Not too long ago, at our local Larurel’s Prize Tourney (I have picture of that coming soon), I was approached and asked to design a charter for a new children’s A&S award. For those of you unfamiliar, a charter is a scroll that has spaces left blank for the recipient’s name, the date, royal signatures, etc. They also usually have linework designs on them, so each can be painted individually. I’ve never made a charter design before, and I was thrilled to be asked. It turns out that charter-designing is pretty different from one-off scroll-design.
First, I needed some inspiration. It was a tough decision, actually. I needed a design (a later period design, at the request of Their Majesties) that was complex enough to stand on its own if a very beginning painter just used flat colors, and something that would give more advanced painters the chance to go to town with shading if they wanted to. In the end I went with Francesco Marmitta’s Rangoni Bentivoglio Book of Hours, an Italian work from around 1500. It’s currently housed at the Walters Art Museum in Baltimore.
Not shown: taking ideas from several leaves of the Book and sketching them out on graph paper to get the proportions right within my space limitation. I then brought the images into photoshop to get everything the way I wanted and mirrored without a whole ton of problems. Then I traced the image onto tracing paper so I could easily transfer it to the final working paper.
I knew I wanted to make sure the hand was consistent with the illumination style, so I went through all the pages I had and pulled out several letters that appeared on them. To fill in the gaps, I looked through Stan Knight’s amazing book Historical Scripts from Classical Times to the Renaissnce for similar times and places.
I did a couple of calligraphy drafts…
And then a couple more. The problem with creating a charter is that you have to leave space enough for a hugely long name (because someone might have picked Tangwystyl Fairehayvenn of Llanleystocke as a name, rather than John York), a hugely long area of expertise (again, calligraphy and illumination, as opposed to gaming) and placename. Trying to make sure that each of those had enough space, as well as the date, years, and signatures was difficult. I went through six different drafts, instead of my normal two or three. At least it gave me the time to practice my hand?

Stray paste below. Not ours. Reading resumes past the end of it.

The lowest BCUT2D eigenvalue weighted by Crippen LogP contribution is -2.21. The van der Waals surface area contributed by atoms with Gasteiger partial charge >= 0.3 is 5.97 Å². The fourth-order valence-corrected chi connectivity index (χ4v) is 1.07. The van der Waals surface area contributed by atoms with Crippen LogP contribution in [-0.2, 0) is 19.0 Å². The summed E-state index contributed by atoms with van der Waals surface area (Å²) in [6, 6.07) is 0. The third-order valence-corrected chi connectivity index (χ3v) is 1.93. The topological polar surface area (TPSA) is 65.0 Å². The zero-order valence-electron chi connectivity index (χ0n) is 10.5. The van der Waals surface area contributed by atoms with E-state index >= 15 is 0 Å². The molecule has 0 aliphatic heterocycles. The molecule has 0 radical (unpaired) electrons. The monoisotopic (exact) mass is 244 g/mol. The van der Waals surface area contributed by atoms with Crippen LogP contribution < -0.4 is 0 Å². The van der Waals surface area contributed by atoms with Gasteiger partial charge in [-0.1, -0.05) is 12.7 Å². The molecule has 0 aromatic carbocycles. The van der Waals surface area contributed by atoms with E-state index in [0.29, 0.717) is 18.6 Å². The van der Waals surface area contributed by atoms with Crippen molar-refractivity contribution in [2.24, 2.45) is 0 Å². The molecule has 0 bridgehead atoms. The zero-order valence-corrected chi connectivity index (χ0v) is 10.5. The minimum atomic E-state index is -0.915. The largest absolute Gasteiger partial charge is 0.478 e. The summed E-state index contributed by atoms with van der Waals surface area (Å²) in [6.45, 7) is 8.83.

I use a small lightbox (9×13 or so) to stransfer small scrolls like this one. For larger scrolls, I tape the paper to my french doors. Thank goodness for th Texas sun. A friend of mine is actually going to make me a bigger light table, large enough to do peerage-sized scrolls. He made his wife one, and I’m intensely jealous. I trace out all my linework with 5mm mechanical pencil, in 2H hardness. I like the darkness of the line; I can see it well enough to ink, but it’s still easy to erase after, and the 5mm makes a consistently fine line on the paper.
Incidentally, I’m using Fabriano hot press watercolor paper here. It’s smooth and delicious to write and draw on, the ink I’m using (Scribal Arts Iron Gall ink for calligraphy, Platinum carbon blank ink in a LAMY fountain pen with extra-fine nib for the artwork) doesn’t bleed or feather, and it holds up to abuse (lots of wet paint, and scraping and burnishing for corrections) well.
Here you can see the pencils are all finished, and I’ve calligraphed the charter text. I’ll go back in later and fill in the premiere recipient’s information later.
Nearly finished inking. I’ve tried to reduce the lovely design into linework that evokes the delicate nature of the original without being too intimidating to paint.
And the charter is finished. At this point, I’ll wait for the ink to dry overnight to avoid any smearing of lines when I go back and erase the pencil guides. Then I’ll scan it into photoshop and correct any little tiny errors before printing out a nice bold master copy for our Star Signet (the scribe in charge of kingdom charters).
In the next installment, we’ll see how this goes from charter to finished award.